In his report, Warishe named Pandharinath Amberkar and alleged that he had a history of criminal activity. It also alleged that he had a police complaint lodged against him for threatening locals opposed to the refinery project. Mr Amberkar was arrested after Warishe’s death on Tuesday and initially charged with culpable homicide not amounting to murder.

Dhananjay Kulkarni, the superintendent of police of Ratnagiri, told The Indian Express that the motive behind the killing had yet to be established. “We have got [him in] custody and we will interrogate him to ascertain the motive as well as his profession,” he said.

On Wednesday, amid a growing public outrage among journalists and civil society groups, police said they have added a charge of murder against Mr Amberkar, who has been remanded in police custody by a local court till 13 February.

The non-profit People’s Union for Civil Liberties (PUCL) was among those that condemned Warishe’s death and called for an immediate stop to land acquisition for the refinery project.

“PUCL [Maharashtra] believes that the killing of the journalist is designed to silence and intimidate all those who dare to speak up and to uncover the intimidation and land-grab that has been going on in the name of acquisition of land for the project,” it said.

The Mumbai Press Club on Wednesday also called for “severe and immediate action against the killers of journalist Shashikant Warishe”.

It also called for a wide-ranging probe to investigate “a possible conspiracy, which may involve corporate elements, to strangle the local opposition to the refinery”.

Paris-based RSF hailed police action in the case but highlighted the Maharashtra government’s failure to protect journalists. “Maharashtra is regarded as a pioneer in the fight to protect journalists as it adopted a law to this effect in 2017. Unfortunately, its implementation has proved largely ineffective. The murder of Warishe, who had received death threats, has underlined its failure to prevent violence against media personnel,” it said in a statement on Thursday.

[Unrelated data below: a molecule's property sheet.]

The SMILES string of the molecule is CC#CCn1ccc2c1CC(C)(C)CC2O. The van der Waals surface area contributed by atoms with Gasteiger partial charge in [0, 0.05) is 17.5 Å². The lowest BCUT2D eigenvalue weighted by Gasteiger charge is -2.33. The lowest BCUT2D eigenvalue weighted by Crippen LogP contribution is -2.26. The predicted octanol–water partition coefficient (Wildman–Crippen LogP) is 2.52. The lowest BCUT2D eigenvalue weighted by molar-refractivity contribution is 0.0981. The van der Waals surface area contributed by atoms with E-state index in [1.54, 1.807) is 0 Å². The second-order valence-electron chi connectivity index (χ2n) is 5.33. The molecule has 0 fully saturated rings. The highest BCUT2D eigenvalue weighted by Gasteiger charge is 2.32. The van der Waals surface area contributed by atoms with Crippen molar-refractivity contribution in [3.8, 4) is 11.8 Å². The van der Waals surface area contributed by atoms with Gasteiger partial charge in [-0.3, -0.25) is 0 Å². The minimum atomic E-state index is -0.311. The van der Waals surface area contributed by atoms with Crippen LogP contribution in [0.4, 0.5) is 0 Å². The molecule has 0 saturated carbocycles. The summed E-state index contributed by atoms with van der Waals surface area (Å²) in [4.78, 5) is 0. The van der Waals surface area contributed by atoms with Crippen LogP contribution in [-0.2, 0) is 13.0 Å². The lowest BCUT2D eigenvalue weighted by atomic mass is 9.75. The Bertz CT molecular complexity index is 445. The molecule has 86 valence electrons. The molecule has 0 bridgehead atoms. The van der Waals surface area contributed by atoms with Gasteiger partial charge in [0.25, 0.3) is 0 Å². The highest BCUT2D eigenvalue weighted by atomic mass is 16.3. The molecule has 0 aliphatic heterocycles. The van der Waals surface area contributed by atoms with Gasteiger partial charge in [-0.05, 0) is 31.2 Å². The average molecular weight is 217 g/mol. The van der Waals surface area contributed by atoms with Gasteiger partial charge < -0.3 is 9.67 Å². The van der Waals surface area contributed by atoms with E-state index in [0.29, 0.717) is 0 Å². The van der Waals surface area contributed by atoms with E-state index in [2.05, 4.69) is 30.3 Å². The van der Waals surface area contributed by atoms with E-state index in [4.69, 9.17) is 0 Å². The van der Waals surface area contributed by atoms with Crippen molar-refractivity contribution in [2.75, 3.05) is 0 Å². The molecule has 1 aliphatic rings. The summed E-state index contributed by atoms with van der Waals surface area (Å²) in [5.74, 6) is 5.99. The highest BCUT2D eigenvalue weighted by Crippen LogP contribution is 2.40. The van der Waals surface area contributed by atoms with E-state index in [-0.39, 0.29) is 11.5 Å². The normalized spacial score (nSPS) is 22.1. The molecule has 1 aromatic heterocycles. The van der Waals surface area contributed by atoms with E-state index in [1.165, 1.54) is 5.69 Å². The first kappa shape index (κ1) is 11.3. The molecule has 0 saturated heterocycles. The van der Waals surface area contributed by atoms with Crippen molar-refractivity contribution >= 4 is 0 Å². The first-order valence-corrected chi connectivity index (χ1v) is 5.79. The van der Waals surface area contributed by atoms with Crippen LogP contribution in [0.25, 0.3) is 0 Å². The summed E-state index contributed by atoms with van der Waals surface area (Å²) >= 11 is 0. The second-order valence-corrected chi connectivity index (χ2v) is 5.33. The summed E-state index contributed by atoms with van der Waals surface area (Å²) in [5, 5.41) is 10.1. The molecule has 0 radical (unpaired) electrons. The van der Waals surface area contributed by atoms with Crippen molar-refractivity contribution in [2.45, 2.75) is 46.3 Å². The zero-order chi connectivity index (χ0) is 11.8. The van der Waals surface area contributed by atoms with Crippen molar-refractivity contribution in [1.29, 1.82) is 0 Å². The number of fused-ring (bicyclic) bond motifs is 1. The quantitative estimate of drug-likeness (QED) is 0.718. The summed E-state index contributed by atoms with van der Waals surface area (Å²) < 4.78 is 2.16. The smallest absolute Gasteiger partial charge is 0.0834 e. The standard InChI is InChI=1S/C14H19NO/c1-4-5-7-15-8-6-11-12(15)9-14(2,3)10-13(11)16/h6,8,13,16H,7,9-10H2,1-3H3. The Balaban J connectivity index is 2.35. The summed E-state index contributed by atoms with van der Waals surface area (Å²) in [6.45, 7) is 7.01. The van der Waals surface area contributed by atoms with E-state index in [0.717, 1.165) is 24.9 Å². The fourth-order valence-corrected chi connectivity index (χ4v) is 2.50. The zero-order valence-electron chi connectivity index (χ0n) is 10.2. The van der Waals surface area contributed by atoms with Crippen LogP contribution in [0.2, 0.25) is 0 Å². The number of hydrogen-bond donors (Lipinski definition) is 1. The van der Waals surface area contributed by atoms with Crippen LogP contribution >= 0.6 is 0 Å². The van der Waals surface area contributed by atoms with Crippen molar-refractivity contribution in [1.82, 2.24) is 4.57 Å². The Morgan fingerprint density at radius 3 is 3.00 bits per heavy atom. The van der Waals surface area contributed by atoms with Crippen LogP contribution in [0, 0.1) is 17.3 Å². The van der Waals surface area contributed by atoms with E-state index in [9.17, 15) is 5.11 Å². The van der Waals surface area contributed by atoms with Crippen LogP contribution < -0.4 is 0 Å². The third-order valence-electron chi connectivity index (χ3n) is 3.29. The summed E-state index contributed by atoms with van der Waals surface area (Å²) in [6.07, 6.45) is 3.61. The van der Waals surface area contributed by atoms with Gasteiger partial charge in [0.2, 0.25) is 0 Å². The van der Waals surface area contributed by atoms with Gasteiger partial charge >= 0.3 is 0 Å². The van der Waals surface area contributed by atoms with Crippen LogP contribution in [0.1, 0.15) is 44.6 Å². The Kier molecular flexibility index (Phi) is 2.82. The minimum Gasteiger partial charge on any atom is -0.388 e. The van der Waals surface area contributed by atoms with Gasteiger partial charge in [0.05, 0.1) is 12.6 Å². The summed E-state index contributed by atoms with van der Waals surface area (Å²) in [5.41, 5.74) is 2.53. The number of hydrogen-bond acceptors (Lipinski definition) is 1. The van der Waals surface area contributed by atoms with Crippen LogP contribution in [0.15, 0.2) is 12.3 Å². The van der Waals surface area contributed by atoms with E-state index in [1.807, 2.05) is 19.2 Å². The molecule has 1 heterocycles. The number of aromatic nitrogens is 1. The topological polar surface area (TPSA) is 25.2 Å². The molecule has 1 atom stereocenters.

The journalist’s killing has also been condemned by the Committee to Protect Journalists, Asia.

Ratnagiri MP Vinayak Raut, from the opposition Shiv Sena party, has promised to raise the issue in parliament.

“The death is not accidental but a clear foul play and an attack by the land broker. I will write a letter to the prime minister and demand a discussion on the refinery,” he was quoted as saying.

Press freedom has seen a steady erosion in recent years in India. The World Press Freedom Index released in May last year saw India’s ranking dropping to 150 from the previous year’s 142, among 180 nations.

According to RSF, an average of three or four media workers are killed in connection with their work every year in India, making it one of the world’s most dangerous countries to be a journalist.

Mr Kerkar said that Warishe had been with the Mahanagari Times for more than a decade and worked as a freelance journalist previously. “He [Warishe] never wrote anything without concrete evidence,” he said. “Neither me nor him could ever imagine even in our dreams that something like this could happen to him.”